With monkeys this has already been achieved. The Brazilian neurobiologist Miguel Nicolelis had monkeys networked via BCIs in separate cabins and control a virtual arm solely by their thoughts to work on a joint task. Each of the three monkeys was able to control only two of the three dimensions, which were displayed to him on a screen. In order for the arm to move in the right direction, the three monkeys had to work together. In the monkeys’ effort to reach a certain goal the neurons in their brains fired in resonance as the scientists were able to measure. This means nothing less than that the animals had synchronized their brain activity. The neurons in the three monkeys’ brains behaved as if they belonged to one brain.

Nicolelis believes that one day information can flow directly from one human brain to another in real time, and that a network of such affiliated brains could spread as fast as once did the Internet. He predicts the day will come on which the minds of human beings no longer exchange information via voices, keyboards or phones, but through the direct exchange of their neuronal activities. Such a network, which for example sends emails simply by thought or one day enables the exchange of the entire width of sensory experiences, emotions, memories or thoughts, he calls “Brain-Net” (readers of the German writer Andreas Eschbach will know such future scenario already. In his trilogy „Black Out“, „Hide Out“ and „Time Out“ (2010-2012) Eschbach describes a world full of people whose minds interact directly via brain implanted chips. The individuals are forced to exist within a central hyper-consciousness, the so-called „coherence“, which simultaneously controls all their thoughts).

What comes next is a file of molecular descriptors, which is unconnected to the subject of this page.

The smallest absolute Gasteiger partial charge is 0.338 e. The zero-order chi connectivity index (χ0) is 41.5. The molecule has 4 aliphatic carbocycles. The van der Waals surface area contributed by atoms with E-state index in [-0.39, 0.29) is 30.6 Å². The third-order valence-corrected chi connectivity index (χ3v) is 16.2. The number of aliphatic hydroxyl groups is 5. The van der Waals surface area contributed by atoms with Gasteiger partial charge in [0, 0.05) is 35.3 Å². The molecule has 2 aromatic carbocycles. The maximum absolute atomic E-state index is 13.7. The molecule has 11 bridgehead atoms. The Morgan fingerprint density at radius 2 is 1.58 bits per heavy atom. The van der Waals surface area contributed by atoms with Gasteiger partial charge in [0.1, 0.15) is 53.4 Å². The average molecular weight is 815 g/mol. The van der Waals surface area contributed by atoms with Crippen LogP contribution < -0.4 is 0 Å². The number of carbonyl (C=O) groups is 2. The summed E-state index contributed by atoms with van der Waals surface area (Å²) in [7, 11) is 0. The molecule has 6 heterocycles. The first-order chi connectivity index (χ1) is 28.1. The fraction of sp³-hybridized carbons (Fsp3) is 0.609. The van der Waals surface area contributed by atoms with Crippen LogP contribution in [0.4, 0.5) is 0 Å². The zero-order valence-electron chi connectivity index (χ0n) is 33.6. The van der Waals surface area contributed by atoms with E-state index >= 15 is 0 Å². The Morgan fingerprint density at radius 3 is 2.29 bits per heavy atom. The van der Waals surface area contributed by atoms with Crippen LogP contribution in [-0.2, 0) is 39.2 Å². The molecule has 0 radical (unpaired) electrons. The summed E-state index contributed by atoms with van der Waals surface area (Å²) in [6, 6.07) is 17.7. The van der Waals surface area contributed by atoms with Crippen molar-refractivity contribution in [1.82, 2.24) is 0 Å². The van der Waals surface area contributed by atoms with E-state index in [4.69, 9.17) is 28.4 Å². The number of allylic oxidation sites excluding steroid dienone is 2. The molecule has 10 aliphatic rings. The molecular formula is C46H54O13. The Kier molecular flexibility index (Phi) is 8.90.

We may be in for quite a lot. Of course, these developments raise massive ethical and questions. What about the responsibility of our actions in the virtual space? How can we check that the avatars are not acting on the basis of our unconscious impulses? What will happen to our autonomy when we connect with other avatars? Where exactly do we need to put up a stop sign “so far and no further“? The described developments open up yet another large-scale employment field for practical philosophers.